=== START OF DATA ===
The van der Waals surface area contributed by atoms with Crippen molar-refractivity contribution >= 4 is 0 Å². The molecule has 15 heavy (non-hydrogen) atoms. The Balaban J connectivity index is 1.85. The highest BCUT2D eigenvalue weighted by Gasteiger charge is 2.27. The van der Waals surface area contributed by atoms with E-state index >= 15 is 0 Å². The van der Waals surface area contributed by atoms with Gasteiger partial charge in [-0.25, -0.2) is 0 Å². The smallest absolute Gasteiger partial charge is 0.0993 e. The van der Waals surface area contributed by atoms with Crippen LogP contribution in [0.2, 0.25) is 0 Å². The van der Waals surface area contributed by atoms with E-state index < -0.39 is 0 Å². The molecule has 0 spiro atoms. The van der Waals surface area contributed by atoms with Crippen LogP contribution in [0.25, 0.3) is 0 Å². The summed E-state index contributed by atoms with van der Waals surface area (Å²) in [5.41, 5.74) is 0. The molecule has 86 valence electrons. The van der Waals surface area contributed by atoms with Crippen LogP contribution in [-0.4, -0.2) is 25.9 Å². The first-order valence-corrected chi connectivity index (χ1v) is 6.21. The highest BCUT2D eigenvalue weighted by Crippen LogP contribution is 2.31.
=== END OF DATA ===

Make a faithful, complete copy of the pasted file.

The van der Waals surface area contributed by atoms with Crippen molar-refractivity contribution >= 4 is 0 Å². The molecule has 15 heavy (non-hydrogen) atoms. The Balaban J connectivity index is 1.85. The highest BCUT2D eigenvalue weighted by Gasteiger charge is 2.27. The van der Waals surface area contributed by atoms with E-state index >= 15 is 0 Å². The van der Waals surface area contributed by atoms with Gasteiger partial charge in [-0.25, -0.2) is 0 Å². The smallest absolute Gasteiger partial charge is 0.0993 e. The van der Waals surface area contributed by atoms with Crippen LogP contribution in [0.2, 0.25) is 0 Å². The van der Waals surface area contributed by atoms with E-state index < -0.39 is 0 Å². The molecule has 0 spiro atoms. The van der Waals surface area contributed by atoms with Crippen LogP contribution in [0.25, 0.3) is 0 Å². The summed E-state index contributed by atoms with van der Waals surface area (Å²) in [5.41, 5.74) is 0. The molecule has 86 valence electrons. The van der Waals surface area contributed by atoms with Crippen LogP contribution in [-0.4, -0.2) is 25.9 Å². The first-order valence-corrected chi connectivity index (χ1v) is 6.21. The highest BCUT2D eigenvalue weighted by Crippen LogP contribution is 2.31.